Sociohistorical and Cultural Relations in Premodern Mediterranean Societies through Literature and Folklore between the 11th and 17th Centuries
The research team of the ERC funded research project Arabic Poetry in the Cairo Genizah (APCG), at the Department of Near and Middle Eastern Studies, School of Languages, Literatures and Cultural Studies, Trinity College Dublin, University of Dublin, is pleased to invite you to participate in their international conference “Sociohistorical and Cultural Relations in Premodern Mediterranean Societies through Literature and Folklore between the 11th and 17th Centuries”.
15th & 16th of June, 2023
The pre-modern Mediterranean was composed of diverse ethnic groups, religions and societies, making it a rich environment for ethnoreligious and sociocultural exchange. Increased access to digitised manuscript collections and fragmentary archive provides exciting opportunities to consider the relations between Jews, Christians, and Muslims across the Mediterranean through the investigation of literary materials – poems, fables, folk stories, legends, and myth, as well as the sentiments expressed in manuscripts, documents, letters, and personal accounts. An example is the fragments of medieval and early modern Arabic poetry from the Genizah collection, from which the APCG team at Trinity College Dublin study the sociocultural and intellectual life of the Jewish community and the mutual influence between the Muslim and Jewish cultures.
The Genizah fragments represent literary history which covers almost a thousand years of cultural production, giving insights into the multicultural aspects of the Mediterranean societies of the day, demonstrating a significant cultural exchange through, inter alia, poetic literature. This conference thus seeks papers on the theme of the educational and historical context of relations and between Jews, Christians, and Muslims, among others, through analysing the above works of high culture and mainstream literature. It also aims to uncover new perspectives on their sociocultural relations and exchanges, and highlight the extent of their interdependency.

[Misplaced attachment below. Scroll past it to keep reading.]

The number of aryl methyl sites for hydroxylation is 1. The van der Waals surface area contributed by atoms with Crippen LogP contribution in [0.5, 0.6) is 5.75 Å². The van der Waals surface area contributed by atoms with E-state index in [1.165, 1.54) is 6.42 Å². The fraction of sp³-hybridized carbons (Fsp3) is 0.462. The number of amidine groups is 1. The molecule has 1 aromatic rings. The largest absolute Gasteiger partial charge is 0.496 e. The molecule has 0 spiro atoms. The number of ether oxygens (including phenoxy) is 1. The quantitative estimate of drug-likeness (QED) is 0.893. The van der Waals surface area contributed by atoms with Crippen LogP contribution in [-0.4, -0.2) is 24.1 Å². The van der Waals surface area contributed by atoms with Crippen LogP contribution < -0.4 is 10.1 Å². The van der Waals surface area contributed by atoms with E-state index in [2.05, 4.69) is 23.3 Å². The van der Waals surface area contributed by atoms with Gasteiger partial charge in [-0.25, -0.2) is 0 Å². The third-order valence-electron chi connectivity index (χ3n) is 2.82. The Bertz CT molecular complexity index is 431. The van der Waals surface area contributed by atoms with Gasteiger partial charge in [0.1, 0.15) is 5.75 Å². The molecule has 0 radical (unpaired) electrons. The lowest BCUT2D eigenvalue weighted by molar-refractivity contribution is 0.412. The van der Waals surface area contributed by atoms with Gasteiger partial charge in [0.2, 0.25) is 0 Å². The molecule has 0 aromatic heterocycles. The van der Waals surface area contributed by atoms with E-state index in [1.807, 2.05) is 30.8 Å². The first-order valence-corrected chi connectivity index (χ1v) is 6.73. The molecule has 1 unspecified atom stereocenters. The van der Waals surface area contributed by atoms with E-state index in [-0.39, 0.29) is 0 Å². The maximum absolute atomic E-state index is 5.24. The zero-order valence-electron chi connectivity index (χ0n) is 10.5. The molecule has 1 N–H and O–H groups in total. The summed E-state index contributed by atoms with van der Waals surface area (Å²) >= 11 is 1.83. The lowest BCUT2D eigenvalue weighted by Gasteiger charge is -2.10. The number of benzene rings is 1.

In the same context, collections of medieval and early modern fragments and manuscripts, including letters, legal or official documents, diwans of poetry, mythic tales or fables, popular histories, or personal narratives, are accessible through numerous libraries and archives. An examination of these documents reveals aspects of the “micro” and “macro” historical relations across the Mediterranean. Studying individual documents or works of literature can both present unique perspectives and reveal particular challenges to a balanced interpretation of the nature of intercommunal relations, or to educational and cultural dependencies as they were realised through diverse communities over periods of hundreds of years in the pre-modern Mediterranean.
Through this conference, we seek to bring together scholars, including PhD researchers of various disciplines, including, but not limited to, History (especially sociocultural and educational histories), Literature, Philology, Anthropology, Manuscript Sciences, Archaeology, Philosophy, Sociology, Theology and Religious Studies including papers focusing on theory and methodology. We are looking forward to engaging discussions on the opportunities and challenges inherent in diverse subjects for the purpose of writing history. The convenors plan to publish an open-access volume of papers on the theme of the Conference, particularly Jewish-Christian-Muslim sociocultural and educational histories in the pre-modern Mediterranean.
The conference committee will be pleased to accept 20-minute research papers. Themes may include but are not limited to: